- Outpatient cosmetic procedures have increased by 457% from 1997 to 2007
- Of these, 54% are performed in office-based settings, 29% in ambulatory-based settings, and 17% in hospital-based settings
- Because of the elective nature of cosmetic surgery, patients tend to be healthy ASA 1 and 2 patients, with no more than a single health problem
- Patients presenting for an office-based procedure must be medically optimized
- Preoperative history and physical examination must be within 30 days
- If the patient has significant comorbid conditions, anesthesiology consultation should be obtained prior to surgery scheduling
- It is recommended that ASA physical status patients greater than 3 have no more than local anesthesia (with no sedation) in an office-based setting
- Standard ASA monitors including EKG, non-invasive blood pressure, pulse oximetry, temperature, and capnography are required for cosmetic surgery procedures. Airways supplies, suction, emergency drugs, and a cardiac defibrillator should also be readily available
- Percutaneous cannula aspiration of subdermal fat deposits through strategically placed small incisions
- Tumescent Liposuction: Rapid pressure subcutaneous infiltration of several liters of wetting solution containing highly diluted lidocaine (0.05–0.10%) and epinephrine (1:1,000,000)
- A field block or use of tumescent local anesthesia is most commonly used
- Some patients will request sedation and analgesia to relieve the brief discomfort of needle punctures for subdermal infiltration
- Epidural and spinal anesthesia in the office setting is discouraged because of the possibility of vasodilation, hypotension, and fluid overload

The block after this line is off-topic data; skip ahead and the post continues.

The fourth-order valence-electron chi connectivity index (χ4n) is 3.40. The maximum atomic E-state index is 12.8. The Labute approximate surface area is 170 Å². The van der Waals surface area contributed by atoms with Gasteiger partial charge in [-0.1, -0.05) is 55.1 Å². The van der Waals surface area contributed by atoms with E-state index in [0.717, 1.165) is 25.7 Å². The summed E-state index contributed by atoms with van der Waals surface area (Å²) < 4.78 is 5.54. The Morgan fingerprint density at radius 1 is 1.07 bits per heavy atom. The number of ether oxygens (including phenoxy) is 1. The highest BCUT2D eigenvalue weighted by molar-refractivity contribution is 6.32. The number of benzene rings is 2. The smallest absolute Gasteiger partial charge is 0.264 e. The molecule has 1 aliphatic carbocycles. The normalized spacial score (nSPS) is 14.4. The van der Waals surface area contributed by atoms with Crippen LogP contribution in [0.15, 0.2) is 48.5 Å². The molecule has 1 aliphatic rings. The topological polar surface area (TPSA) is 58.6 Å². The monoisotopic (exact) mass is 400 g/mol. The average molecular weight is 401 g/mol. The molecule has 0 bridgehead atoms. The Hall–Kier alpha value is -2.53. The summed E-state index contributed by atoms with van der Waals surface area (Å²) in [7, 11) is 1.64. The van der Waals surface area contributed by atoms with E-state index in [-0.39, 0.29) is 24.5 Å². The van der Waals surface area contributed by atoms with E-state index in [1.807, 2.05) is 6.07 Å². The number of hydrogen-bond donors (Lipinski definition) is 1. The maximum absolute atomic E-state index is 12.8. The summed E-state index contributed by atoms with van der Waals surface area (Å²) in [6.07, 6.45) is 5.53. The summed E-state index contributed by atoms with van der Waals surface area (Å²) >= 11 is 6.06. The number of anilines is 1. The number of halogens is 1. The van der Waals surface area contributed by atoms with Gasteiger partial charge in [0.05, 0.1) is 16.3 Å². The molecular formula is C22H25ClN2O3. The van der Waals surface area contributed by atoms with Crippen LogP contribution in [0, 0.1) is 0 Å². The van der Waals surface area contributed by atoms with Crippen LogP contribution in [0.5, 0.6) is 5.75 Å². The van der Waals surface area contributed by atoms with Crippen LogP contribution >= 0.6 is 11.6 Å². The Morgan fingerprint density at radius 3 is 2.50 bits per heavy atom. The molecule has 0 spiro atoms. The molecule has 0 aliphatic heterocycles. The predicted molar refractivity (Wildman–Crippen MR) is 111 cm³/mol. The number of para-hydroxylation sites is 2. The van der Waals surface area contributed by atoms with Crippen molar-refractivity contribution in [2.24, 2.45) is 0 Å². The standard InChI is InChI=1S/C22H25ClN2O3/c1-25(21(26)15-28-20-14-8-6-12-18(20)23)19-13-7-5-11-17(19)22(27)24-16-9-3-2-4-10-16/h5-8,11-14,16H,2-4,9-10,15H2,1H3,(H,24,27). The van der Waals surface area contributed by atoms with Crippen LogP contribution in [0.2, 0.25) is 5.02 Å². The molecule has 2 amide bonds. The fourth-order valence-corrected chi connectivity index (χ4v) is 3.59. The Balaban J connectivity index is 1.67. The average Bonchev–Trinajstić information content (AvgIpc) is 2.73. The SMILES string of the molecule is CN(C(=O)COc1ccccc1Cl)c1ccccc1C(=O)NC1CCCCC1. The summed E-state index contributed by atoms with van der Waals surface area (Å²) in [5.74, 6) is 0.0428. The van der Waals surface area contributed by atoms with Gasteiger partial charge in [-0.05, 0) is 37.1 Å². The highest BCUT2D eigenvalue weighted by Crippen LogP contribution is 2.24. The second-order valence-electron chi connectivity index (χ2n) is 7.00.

- Fluid replacement and maintenance of normothermia
- Improper fluid management in large-volume liposuction may lead to hypovolemic shock at one extreme, and hemodilution progressing to pulmonary edema at the other
- About 60–70% of wetting solution is absorbed by hypodermoclysis; therefore, as much more wetting solution is infiltrated than fat aspirated, supplemental fluid may not be necessary
- Avoid hypothermia due to infiltration of large volumes of room-temperature tumescent fluid solution by active warming of the patient intraoperatively
- Complications (overall rate 0.7%)
- PE (23%), viscera perforation (14.6%), fat embolization (8.5%), local anesthetic toxicity leading to cardio-respiratory failure (5.4%), or vascular damage leading to hemorrhage (4.6%) by the suction wand
- The liver drug clearance of lidocaine (estimated at 250 mg/h) is the limiting factor in drug disposition. If liver function is impaired, lidocaine will accumulate in circulation
- The peak serum levels of lidocaine occur 12–14 hours after injection and decline over subsequent 6–14 hours
- Augmentation, implant exchanges, breast reduction, and completion of transverse rectus abdominis muscle (TRAM) flaps
- MAC with paravertebral block using single-level (T4) injection and local anesthesia is being used more frequently in office-based settings
- However, because of the pain associated with separating the pectoralis muscles from the chest wall during breast augmentation, general anesthesia with either an LMA or ETT is usually preferred
- Anti-emetics and postoperative analgesia
- For postoperative pain control in first 48 hours, 3 methods have proven successful:
- Intraoperative bupivacaine 0.25% using 10 mL placed in ...
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